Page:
Hyundai has played some clever tricks to get the most out of its 28kWh battery stack, which, according to the NEDC official test figures, will go for 280km on a single charge. You're unlikely ever to get that far in reality, but the Ioniq will cover a realistic 190-200km if you're making good use of the regenerative braking, and 170-180km if you're tackling some motorway miles. That's more than enough to get you to a fast charger from most locations in the country, and using the Combined Charging System (CCS) plug fitted to most of the motorway rest stop chargers, the Ioniq will suck down an 80 per cent charge in 30 minutes. Recharging from a domestic socket, from empty, takes about 12 hours. To avoid draining the battery too fast though, the Ioniq uses a heat-pump for the cabin ventilation system, which, like the air conditioning, can be switched on and off with the flick of a finger. That means you can warm the cabin up (or do so on a pre-set timer while the car is charging) and then switch the heat off to stretch your range for a bit. Likewise, the heated seats run off the backup 12-volt battery, so you can use them with gay abandon. Toasty buns...

On paper, the gap between the Ioniq's maximum quoted range and that for the Nissan Leaf 30kWh model (which can go for a claimed 250km) doesn't look all that much, but based on our test drive, the Hyundai's advantage is quite significant. Driving between Dublin and Belfast on the M1 motorway in both cars requires a quick stop in Dundalk (the rough half-way point) for a fast charge. Reaching Dundalk in the Leaf meant travelling below the speed limit of 120km/h and, frankly, getting some pretty sweaty palms as to whether or not we would make it to the fast charger. By contrast, the Ioniq breezed it - cruising at an indicated 120km/h meant that the range did fall faster than would be the case in town or on a main road, but it didn't plummet down, and we rolled into Dundalk and then again into Belfast with more than 90km available range still showing. The Ioniq might have done the return journey in one gulp, just, but we decided not to risk it.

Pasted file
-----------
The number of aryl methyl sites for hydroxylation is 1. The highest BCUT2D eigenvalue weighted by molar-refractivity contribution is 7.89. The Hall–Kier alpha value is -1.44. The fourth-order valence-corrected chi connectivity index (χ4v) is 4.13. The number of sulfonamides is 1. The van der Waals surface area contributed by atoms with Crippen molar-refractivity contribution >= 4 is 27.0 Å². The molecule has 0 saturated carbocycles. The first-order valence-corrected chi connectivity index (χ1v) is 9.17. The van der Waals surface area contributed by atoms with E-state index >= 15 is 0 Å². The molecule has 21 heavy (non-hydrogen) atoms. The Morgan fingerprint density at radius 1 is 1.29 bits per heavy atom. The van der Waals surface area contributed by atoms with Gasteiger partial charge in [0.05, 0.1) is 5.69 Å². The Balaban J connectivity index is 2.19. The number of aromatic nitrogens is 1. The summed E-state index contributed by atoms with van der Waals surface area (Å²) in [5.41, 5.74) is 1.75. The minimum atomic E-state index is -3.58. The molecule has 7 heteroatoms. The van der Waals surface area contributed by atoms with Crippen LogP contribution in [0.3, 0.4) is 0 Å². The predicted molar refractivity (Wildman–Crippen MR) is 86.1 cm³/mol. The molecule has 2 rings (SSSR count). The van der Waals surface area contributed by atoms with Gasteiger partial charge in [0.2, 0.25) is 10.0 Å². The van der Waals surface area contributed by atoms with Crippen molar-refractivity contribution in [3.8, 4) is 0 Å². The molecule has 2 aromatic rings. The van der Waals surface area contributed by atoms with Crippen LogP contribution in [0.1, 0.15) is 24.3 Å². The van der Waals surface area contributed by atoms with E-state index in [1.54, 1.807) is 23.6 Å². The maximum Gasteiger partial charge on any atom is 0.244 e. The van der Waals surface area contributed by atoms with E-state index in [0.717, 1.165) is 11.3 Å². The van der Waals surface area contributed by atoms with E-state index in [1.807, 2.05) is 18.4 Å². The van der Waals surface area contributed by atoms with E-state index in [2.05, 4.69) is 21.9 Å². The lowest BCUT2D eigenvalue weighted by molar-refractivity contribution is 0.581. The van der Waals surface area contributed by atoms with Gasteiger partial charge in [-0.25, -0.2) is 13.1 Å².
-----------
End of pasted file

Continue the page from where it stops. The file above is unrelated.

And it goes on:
To drive, the Ioniq is entirely unexceptional. The steering is light and has no feedback; the ride is mostly very soft, with a good deal of body lean. It's not engaging to drive, but totally blameless and quite well suited to its primary mission of intra-urban transport.

Price-wise, at €28k, it looks a little expensive, but then you have to take into account its very good level of standard equipment and the fact that while the Nissan Leaf is cheaper to buy, you do have to pay €3,000 extra for its longer-range version (making the cheapest of those €26,990) and the Hyundai has a far nicer cabin than the Leaf's, and that extra range.

And that's the critical difference. The extra range may not look like much but it makes the Ioniq a crucial bit more useful in day-to-day driving. In that, it represents an important stage of evolution in electric cars. True, Renault, Volkswagen and others have cars with ever longer ranges due on sale shortly, but for now, the Ioniq Electric is king of the EVs, its useable range backed up by that impressive cabin.


Tech Specs

Model testedHyundai Ioniq Electric
Price€28,495 as tested
Engine120hp electric motor, 28kWh battery stack
Transmissionsingle-speed reduction gear, front-wheel drive
Body stylefive-door hatchback
CO2 emissions0g/km (Band A0, €120 per annum)
Claimed range280km
Top speed165km/h
0-100km/h9.9 seconds (in Sport mode)
Torque295Nm at 0rpm
Boot space350 litres
EuroNCAP ratingfive stars; 91 per cent adult, 80 per cent child, 70 per cent pedestrian, 82 per cent safety assist